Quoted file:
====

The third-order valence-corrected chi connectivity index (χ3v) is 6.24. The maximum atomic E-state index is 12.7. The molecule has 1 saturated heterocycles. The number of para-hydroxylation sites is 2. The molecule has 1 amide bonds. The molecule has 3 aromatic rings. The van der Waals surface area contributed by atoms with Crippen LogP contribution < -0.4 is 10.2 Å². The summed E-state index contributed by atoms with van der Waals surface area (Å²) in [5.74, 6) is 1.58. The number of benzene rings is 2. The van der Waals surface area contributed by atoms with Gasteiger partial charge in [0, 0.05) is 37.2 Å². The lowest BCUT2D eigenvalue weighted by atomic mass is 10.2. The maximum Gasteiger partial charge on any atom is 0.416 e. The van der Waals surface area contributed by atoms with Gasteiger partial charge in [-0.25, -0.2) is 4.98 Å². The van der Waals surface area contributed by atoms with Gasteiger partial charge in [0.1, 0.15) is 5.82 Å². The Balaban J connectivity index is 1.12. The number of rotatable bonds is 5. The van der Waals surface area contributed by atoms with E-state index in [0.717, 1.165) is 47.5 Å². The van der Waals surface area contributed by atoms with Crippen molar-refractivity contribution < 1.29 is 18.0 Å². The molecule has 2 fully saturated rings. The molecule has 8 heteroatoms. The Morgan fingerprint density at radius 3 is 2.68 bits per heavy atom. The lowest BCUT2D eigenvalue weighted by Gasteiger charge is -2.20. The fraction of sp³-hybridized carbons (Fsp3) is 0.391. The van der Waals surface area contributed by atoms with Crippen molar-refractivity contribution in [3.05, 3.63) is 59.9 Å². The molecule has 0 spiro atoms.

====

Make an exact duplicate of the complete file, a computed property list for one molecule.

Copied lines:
The third-order valence-corrected chi connectivity index (χ3v) is 6.24. The maximum atomic E-state index is 12.7. The molecule has 1 saturated heterocycles. The number of para-hydroxylation sites is 2. The molecule has 1 amide bonds. The molecule has 3 aromatic rings. The van der Waals surface area contributed by atoms with Crippen LogP contribution < -0.4 is 10.2 Å². The summed E-state index contributed by atoms with van der Waals surface area (Å²) in [5.74, 6) is 1.58. The number of benzene rings is 2. The van der Waals surface area contributed by atoms with Gasteiger partial charge in [0, 0.05) is 37.2 Å². The lowest BCUT2D eigenvalue weighted by atomic mass is 10.2. The maximum Gasteiger partial charge on any atom is 0.416 e. The van der Waals surface area contributed by atoms with Gasteiger partial charge in [-0.25, -0.2) is 4.98 Å². The van der Waals surface area contributed by atoms with Gasteiger partial charge in [0.1, 0.15) is 5.82 Å². The Balaban J connectivity index is 1.12. The number of rotatable bonds is 5. The van der Waals surface area contributed by atoms with E-state index in [0.717, 1.165) is 47.5 Å². The van der Waals surface area contributed by atoms with Crippen molar-refractivity contribution < 1.29 is 18.0 Å². The molecule has 2 fully saturated rings. The molecule has 8 heteroatoms. The Morgan fingerprint density at radius 3 is 2.68 bits per heavy atom. The lowest BCUT2D eigenvalue weighted by Gasteiger charge is -2.20. The fraction of sp³-hybridized carbons (Fsp3) is 0.391. The van der Waals surface area contributed by atoms with Crippen molar-refractivity contribution in [3.05, 3.63) is 59.9 Å². The molecule has 0 spiro atoms.